Gullies of Crater Wall in Terra Sirenum

This image shows pole-facing gullies in a southern hemisphere crater. Gullies are young features that are widely thought to form from fluvial processes involving liquid water. These particular gullies have very fine channels, including some that intersect and overlap. This is evidence that multiple flow events occurred within the gullies.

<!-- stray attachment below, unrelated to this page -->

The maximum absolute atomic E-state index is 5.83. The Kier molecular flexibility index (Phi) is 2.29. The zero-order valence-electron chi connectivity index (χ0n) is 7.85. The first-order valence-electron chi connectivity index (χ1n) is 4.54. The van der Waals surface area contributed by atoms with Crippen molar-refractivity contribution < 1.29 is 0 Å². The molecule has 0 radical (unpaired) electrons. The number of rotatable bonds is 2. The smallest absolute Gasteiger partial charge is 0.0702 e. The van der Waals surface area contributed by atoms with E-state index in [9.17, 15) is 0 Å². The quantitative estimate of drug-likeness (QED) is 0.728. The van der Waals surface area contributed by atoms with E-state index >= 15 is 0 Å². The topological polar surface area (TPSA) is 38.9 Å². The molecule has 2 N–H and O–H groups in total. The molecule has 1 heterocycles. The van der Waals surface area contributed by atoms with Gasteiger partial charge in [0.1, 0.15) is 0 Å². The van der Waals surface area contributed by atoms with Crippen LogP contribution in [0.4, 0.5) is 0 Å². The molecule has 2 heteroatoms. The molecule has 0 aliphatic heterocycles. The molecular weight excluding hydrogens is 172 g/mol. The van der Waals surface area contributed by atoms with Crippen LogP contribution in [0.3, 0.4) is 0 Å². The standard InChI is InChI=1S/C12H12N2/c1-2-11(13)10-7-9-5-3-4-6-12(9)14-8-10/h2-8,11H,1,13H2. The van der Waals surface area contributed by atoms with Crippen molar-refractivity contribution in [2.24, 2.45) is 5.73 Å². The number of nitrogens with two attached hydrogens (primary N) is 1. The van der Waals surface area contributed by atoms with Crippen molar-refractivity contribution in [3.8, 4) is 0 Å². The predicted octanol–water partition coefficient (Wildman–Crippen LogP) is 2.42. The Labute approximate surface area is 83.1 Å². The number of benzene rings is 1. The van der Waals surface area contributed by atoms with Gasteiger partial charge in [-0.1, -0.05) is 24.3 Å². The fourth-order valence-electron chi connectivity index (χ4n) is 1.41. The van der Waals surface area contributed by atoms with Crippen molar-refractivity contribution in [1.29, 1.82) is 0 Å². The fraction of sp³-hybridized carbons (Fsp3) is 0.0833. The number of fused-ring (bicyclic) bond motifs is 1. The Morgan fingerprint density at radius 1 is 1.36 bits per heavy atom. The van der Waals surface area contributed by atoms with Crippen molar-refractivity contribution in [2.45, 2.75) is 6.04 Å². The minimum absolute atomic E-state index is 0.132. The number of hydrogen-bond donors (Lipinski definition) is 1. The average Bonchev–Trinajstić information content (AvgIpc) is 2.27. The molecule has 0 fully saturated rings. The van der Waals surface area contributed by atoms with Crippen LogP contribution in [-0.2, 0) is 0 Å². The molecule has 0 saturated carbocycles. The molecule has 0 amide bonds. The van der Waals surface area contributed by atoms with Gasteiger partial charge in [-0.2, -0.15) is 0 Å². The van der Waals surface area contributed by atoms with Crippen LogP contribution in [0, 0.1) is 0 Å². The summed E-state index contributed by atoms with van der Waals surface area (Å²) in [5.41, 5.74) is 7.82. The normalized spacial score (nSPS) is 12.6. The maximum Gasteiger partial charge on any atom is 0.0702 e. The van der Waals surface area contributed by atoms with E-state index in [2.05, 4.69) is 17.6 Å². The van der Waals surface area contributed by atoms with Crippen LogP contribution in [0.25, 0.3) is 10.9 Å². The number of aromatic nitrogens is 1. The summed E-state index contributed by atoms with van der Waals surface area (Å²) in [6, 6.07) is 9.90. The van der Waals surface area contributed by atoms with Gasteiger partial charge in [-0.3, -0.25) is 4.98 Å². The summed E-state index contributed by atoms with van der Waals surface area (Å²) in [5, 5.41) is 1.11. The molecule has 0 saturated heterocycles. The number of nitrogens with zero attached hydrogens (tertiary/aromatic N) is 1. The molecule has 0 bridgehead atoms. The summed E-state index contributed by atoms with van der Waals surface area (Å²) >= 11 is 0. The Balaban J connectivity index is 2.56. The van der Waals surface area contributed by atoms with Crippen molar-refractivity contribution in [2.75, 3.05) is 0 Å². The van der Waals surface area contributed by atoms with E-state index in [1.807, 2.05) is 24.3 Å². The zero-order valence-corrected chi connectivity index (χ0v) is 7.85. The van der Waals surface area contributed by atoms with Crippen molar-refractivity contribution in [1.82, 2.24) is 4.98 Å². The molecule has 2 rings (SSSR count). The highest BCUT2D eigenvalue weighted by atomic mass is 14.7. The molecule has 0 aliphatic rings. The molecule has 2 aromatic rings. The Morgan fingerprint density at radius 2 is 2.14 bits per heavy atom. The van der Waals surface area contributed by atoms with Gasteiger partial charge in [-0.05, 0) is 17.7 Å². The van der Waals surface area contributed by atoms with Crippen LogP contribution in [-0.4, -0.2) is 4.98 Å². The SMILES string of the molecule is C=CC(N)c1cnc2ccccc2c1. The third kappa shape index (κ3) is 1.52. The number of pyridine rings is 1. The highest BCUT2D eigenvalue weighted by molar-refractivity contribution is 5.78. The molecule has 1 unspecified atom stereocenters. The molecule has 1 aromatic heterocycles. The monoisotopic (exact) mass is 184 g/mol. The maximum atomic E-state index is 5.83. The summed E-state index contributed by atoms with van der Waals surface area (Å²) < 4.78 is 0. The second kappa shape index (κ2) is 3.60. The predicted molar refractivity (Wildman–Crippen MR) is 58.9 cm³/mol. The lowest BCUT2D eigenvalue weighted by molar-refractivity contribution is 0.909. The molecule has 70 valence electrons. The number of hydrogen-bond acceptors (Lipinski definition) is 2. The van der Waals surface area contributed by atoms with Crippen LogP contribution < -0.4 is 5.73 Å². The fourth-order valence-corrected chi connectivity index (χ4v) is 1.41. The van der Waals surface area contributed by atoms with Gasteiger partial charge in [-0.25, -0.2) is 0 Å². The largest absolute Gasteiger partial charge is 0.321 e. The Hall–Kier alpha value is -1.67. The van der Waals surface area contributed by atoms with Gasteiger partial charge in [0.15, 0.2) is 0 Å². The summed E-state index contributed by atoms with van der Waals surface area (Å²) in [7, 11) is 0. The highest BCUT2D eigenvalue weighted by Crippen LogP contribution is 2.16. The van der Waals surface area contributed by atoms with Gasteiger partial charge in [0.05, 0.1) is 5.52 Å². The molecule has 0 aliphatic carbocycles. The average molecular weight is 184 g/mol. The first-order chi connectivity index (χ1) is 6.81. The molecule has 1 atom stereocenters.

The wavy, arcuate ridges at the bottom of the slope may have formed by gravity moving ice-rich material off the crater wall. The pitted texture of the crater floor suggests that volatiles (ices that easily turn into gas) escaped from the subsurface, causing the surrounding material to collapse and form small pits.

Written by: Kelly Kolb   (8 June 2008)

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Image: NASA/JPL/University of Arizona